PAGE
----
Here we will dive further into the history of grain trades with a piece on how grain-transport evolved in our own country, and how the bulk-trap came to be. The story begins with the early settlements of the Prairie region, which could not have happened without railways, while the railways would have never become viable without rapid growth in grain-traffic – the classic dilemma undeveloped regions face.
Then we turn to the regulated era, the establishment of CWB to stabilize the grain industry devastated by the Great Crash. Though most view CWB mainly as a single-desk buyer and seller of grains, in between those functions it had a critical logistics-role to perform. Leaving aside the market-side of things, we look at CWB through this lens, how it gave rise to today’s highly integrated bulk-transport system.
Finally, we turn to the unwinding of the CWB with the expectation that it would eventually be abolished to give producers the freedom to trade as they wished. Ironically, privatization started not with the abolition of CWB but the corporatization of producer-coops. Before new sales-channels could even form, export trades fell captive to bulk-systems, now in the hands of a handful of private trading companies.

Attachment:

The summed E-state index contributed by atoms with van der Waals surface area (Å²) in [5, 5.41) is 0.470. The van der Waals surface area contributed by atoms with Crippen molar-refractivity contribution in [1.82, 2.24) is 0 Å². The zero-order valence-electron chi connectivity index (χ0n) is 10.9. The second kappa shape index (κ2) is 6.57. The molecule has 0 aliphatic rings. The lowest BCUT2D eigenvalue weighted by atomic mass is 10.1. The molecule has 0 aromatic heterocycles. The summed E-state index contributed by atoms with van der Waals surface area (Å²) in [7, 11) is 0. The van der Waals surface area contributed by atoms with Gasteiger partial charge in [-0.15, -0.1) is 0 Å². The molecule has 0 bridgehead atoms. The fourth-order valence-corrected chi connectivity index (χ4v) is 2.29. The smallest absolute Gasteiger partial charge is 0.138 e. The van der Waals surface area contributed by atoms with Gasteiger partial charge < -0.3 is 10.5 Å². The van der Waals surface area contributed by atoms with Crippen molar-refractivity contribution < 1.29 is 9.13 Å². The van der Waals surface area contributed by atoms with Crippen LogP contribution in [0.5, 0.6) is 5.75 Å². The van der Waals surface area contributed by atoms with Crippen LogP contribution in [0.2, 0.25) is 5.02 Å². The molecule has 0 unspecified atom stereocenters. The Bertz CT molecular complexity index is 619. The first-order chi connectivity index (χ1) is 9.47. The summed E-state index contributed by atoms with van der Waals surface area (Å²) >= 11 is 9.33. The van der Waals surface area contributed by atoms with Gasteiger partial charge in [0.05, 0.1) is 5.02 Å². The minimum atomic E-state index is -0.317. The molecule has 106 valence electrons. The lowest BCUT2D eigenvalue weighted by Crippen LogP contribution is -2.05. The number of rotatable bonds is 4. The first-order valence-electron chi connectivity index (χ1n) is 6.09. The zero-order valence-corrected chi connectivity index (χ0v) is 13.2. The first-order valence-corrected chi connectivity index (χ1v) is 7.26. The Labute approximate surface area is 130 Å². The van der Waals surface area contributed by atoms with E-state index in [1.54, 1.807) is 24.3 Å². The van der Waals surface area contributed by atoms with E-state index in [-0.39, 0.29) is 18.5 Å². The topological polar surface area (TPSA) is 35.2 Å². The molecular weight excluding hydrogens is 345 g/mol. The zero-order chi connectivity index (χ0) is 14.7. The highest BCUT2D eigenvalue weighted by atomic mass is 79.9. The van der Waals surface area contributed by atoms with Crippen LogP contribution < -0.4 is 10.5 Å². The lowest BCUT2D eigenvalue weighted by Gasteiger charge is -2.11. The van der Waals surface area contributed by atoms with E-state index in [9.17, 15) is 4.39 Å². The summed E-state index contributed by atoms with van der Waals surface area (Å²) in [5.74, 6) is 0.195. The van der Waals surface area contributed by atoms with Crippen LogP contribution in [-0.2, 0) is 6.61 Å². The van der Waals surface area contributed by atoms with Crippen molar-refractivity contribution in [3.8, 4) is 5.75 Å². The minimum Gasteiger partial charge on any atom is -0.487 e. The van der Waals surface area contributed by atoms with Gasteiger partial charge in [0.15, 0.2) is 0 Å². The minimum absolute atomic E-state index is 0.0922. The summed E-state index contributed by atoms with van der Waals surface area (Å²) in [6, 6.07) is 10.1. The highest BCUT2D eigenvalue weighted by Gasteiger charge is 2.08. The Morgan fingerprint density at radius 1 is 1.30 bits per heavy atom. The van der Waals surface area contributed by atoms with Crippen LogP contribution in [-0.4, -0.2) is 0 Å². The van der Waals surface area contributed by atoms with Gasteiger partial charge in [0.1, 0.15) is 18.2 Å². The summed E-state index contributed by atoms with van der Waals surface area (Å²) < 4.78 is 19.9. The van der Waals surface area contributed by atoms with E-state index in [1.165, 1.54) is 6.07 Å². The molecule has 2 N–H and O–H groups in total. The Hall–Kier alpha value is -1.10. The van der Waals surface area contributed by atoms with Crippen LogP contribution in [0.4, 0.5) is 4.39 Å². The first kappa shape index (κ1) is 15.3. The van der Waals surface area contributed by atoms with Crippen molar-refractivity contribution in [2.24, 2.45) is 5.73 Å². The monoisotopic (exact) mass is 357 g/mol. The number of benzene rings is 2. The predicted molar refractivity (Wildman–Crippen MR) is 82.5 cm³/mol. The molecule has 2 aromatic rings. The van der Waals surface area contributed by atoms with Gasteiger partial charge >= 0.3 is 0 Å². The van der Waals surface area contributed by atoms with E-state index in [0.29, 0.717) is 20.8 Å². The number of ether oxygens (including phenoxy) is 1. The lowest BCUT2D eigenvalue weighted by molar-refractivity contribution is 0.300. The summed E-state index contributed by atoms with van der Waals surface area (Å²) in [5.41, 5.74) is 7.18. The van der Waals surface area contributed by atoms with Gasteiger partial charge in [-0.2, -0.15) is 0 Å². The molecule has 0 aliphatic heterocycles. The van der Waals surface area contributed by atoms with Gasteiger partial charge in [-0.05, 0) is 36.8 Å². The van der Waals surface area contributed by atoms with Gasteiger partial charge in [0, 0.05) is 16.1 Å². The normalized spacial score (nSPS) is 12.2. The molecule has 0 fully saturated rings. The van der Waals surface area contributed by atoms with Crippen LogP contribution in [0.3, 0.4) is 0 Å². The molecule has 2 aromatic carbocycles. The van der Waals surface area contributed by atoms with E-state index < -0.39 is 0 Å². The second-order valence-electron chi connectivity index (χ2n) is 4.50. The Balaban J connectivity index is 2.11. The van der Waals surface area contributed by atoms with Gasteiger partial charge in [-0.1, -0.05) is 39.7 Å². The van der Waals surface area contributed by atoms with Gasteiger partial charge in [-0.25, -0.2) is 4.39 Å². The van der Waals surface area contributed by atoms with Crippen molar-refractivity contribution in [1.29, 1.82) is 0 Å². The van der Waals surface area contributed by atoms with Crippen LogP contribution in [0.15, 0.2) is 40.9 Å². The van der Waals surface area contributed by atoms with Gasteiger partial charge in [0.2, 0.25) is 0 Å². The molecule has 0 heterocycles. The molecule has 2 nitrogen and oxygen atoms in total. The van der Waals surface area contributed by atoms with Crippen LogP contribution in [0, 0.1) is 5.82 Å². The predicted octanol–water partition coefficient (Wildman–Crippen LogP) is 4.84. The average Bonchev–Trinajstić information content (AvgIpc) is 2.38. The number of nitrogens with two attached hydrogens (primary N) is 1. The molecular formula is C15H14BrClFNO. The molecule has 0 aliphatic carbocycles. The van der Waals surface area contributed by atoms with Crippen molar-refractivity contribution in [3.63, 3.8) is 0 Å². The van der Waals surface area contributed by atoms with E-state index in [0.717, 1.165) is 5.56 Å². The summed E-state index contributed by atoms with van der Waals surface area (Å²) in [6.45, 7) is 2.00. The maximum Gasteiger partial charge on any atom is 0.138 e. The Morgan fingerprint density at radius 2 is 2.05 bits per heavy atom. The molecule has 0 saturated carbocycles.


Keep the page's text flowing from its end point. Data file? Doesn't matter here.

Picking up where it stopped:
Early days of growing and moving grain
Grain farming in Canada got started first in the Maritimes, then in Quebec, but took a more serious hold in Ontario, with wheat becoming the province’s principal crop in the latter half of the 19th century. Wheat was grown earlier in Manitoba, where the province’s first wheat-harvest was said to be in 1820 (Selkirk settlement). Its spread further west in Saskatchewan and Alberta came after the Dominion Act of 1872 that opened the homestead-settlement era, with an acceleration later in the century.